So if it's humid, the moisture attaches itself to these droplets,making them heavy and dragging them to the ground away from our faces.So we're less likely to get infected. But if it's cool dry air, thedroplets are lighter, and can flow, right where we breathe them in. If the infected person, the sick person is gone, a long time 20 minutes we can still walk by breathing and get infected.

So, what should you do?

We met with the germ expert Doctor Elaine Larson. She says anti-bacteria lotion is a must, but what about those surgical masks? Do they really help?

"Nothing's 100%
protective, even these big thick ones that we wear in the hospital."

Masks can help but they need to be replaced often every few hours.Because they do get saturated after a while and the protection getsless over time.The mask can act as a sponge, carrying the virus you've gone to great distances to avoid, just inches from your mouth.

For
Good Morning America, Sharyn Alfonsi, ABC News, New York.
1

评分次数

喜欢普特就多多发听力帖吧!!!您的进步与提高是对我们工作最大的支持和肯定!!!
CNN欢迎您的到来:
http://forum.putclub.com/forumdi ... eline&typeid=22
on Jacky123 发表于 2009-4-30 17:56 [/quote]


Do those masks we've seen so many people wear in Mexico w*ly work? A truth squad this morning ABC's Sharyn Alfonsi has been looking into it all.

For some, the sound of the sneeze has become a little scary. But experts say you might not even hear the sneeze that could make you sick. We looked at the science of a single sneeze and learned it travels faster and further than you might have guessed.

How far?

"Well, if I were to sneeze right now, the air from my nose would rushout in 100 miles an hour. And all that bacteria could travel anywhere from three feet away to 150 feet away, the other side of this park."

And how long can that virus linger? Well, studies have shown it can depend on the weather. The flu virus leaves your body incased in tiny droplet of water.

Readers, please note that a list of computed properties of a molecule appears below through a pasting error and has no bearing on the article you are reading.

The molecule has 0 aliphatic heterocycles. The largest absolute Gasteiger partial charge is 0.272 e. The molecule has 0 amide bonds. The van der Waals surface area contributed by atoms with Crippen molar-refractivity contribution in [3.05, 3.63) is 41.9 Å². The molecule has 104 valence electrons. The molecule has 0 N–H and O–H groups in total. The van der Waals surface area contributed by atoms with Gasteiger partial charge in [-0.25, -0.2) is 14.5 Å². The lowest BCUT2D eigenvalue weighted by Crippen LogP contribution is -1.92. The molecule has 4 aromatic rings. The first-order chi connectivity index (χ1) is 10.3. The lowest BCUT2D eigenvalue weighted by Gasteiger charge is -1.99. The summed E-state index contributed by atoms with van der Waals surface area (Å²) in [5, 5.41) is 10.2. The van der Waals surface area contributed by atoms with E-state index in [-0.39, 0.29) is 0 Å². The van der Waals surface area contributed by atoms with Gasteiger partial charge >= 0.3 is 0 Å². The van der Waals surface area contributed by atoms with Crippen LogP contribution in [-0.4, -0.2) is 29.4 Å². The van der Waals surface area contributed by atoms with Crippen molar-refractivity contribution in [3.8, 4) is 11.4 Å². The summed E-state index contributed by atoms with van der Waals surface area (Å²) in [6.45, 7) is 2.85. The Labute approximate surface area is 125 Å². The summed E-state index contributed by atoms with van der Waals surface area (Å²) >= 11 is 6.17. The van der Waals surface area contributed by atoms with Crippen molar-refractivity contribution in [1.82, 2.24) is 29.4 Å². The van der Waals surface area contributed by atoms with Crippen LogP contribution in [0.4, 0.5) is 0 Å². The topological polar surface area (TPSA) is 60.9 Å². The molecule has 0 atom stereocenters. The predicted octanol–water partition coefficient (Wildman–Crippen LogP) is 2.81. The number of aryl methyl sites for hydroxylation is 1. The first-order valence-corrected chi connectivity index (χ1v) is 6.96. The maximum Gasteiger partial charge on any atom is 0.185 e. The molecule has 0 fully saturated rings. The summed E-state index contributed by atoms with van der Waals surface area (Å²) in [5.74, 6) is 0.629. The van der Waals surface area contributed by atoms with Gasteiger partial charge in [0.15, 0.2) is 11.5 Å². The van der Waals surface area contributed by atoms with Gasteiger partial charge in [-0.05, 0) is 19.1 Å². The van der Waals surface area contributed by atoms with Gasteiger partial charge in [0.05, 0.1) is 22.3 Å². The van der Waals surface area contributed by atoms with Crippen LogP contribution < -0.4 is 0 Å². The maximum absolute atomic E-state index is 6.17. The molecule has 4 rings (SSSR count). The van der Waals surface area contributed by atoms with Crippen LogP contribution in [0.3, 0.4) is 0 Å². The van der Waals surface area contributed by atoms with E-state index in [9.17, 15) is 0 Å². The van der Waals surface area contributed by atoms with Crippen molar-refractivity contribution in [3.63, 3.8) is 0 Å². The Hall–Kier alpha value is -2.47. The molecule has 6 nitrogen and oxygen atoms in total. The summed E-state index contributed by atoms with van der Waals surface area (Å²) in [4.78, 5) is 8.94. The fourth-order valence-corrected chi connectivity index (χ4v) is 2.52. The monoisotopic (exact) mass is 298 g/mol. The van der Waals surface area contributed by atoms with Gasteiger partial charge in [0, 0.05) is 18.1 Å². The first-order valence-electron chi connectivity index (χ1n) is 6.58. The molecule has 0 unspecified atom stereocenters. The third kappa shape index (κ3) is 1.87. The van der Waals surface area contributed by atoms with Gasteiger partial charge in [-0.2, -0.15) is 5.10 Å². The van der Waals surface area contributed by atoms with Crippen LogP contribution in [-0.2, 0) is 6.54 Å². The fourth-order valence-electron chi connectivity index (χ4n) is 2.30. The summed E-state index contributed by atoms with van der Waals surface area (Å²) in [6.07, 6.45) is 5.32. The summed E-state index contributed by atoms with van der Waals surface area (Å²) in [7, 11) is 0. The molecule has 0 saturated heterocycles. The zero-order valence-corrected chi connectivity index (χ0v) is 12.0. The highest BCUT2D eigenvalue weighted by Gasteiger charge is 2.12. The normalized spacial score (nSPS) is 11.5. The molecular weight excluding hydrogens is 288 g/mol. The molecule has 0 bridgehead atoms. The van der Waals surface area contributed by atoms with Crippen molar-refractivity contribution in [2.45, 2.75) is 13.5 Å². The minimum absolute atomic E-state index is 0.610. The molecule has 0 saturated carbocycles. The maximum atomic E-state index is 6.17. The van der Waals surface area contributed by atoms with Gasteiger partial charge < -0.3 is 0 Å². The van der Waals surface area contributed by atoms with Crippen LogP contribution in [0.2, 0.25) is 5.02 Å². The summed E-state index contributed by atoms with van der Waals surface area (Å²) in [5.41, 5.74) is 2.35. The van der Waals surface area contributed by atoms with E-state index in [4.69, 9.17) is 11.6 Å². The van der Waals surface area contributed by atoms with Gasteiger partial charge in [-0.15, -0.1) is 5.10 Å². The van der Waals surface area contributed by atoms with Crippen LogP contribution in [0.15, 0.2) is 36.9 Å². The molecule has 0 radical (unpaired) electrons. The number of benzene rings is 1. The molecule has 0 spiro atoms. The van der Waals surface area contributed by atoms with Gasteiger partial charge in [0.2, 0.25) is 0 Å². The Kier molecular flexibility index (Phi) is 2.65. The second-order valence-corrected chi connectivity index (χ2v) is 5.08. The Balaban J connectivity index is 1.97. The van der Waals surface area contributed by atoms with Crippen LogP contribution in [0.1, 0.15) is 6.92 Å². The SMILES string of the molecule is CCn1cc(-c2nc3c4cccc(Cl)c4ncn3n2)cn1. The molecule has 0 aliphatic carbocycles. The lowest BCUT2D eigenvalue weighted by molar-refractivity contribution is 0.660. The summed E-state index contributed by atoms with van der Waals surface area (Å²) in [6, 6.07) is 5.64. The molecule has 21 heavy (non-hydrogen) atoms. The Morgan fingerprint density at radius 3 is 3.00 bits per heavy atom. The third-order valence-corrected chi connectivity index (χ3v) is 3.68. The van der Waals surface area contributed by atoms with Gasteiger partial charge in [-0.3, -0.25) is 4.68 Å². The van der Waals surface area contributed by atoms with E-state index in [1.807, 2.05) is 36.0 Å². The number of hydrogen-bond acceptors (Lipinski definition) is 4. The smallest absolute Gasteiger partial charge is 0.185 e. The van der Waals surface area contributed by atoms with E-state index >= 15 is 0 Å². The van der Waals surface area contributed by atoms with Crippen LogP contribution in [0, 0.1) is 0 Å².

So if it's humid, the moisture attaches itself to these droplets,making them heavy and dragging them to the ground away from our faces.So we're less likely to get infected. But if it's cool dry air, the droplets are lighter, and can flow, right where we breathe them in. If the infected person, the sick person is gone, a long time 20 minutes we can still walk by, breathing and get infected.

So, what should you do?

We met with the germ expert Doctor Elaine Larson. She says anti-bacteria lotion is a must, but what about those surgical masks? Do they really help?

"Nothing's 100% protective, even these big thick ones that we wear in the hospital."

Masks can help but they need to be replaced often every few hours.Because they do get saturated after a while and the protection getsless over time.The mask can act as a sponge, carrying the virus you've gone to great distances to avoid, just inches from your mouth.

For Good Morning America, Sharyn Alfonsi, ABC News, New York.
1

评分次数

每天半小时 轻松提高英语口语

hw

Do those masks some people wearing in Mosco really work?

For son, the sound of the sneeze, it has become a little scary. but experts say you may not even hear this sneeze it could make sick. we look at science of a single sneeze, and learn it travells faster and further than you have guested.

How Far? if I were sneeze right now, the air from my nose rush out at a hundred miles one hour and all that bacterial could travell from three feed away to a hundred fifty feed away, the other side of this park.

how long can that bacterial linger? studies have shown it can depend on the weather. the fluid virus leaves your body and case in tiny droplits of water // so the moister attached to this droplit making them heavy and dragging them to the ground, away from our faces, so we are less likely to get infected. but if it is the cool dry air, the droplit lighter and can flow. and right we breeze the man.